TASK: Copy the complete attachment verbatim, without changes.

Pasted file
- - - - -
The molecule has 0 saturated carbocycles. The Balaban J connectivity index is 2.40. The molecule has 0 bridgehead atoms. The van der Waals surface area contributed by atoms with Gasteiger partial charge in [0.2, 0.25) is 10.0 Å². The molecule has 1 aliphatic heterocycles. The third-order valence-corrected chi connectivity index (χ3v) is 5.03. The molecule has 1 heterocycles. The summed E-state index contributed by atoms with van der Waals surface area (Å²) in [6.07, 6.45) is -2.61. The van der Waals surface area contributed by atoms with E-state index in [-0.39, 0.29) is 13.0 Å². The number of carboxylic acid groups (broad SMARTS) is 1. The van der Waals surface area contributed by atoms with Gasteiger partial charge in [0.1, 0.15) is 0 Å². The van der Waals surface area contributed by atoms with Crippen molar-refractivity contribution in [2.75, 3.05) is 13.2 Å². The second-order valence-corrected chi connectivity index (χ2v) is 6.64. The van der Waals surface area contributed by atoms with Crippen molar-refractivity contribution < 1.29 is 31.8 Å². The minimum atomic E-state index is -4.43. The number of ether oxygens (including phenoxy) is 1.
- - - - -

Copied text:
The molecule has 0 saturated carbocycles. The Balaban J connectivity index is 2.40. The molecule has 0 bridgehead atoms. The van der Waals surface area contributed by atoms with Gasteiger partial charge in [0.2, 0.25) is 10.0 Å². The molecule has 1 aliphatic heterocycles. The third-order valence-corrected chi connectivity index (χ3v) is 5.03. The molecule has 1 heterocycles. The summed E-state index contributed by atoms with van der Waals surface area (Å²) in [6.07, 6.45) is -2.61. The van der Waals surface area contributed by atoms with E-state index in [-0.39, 0.29) is 13.0 Å². The number of carboxylic acid groups (broad SMARTS) is 1. The van der Waals surface area contributed by atoms with Gasteiger partial charge in [0.1, 0.15) is 0 Å². The van der Waals surface area contributed by atoms with Crippen molar-refractivity contribution in [2.75, 3.05) is 13.2 Å². The second-order valence-corrected chi connectivity index (χ2v) is 6.64. The van der Waals surface area contributed by atoms with Crippen molar-refractivity contribution < 1.29 is 31.8 Å². The minimum atomic E-state index is -4.43. The number of ether oxygens (including phenoxy) is 1.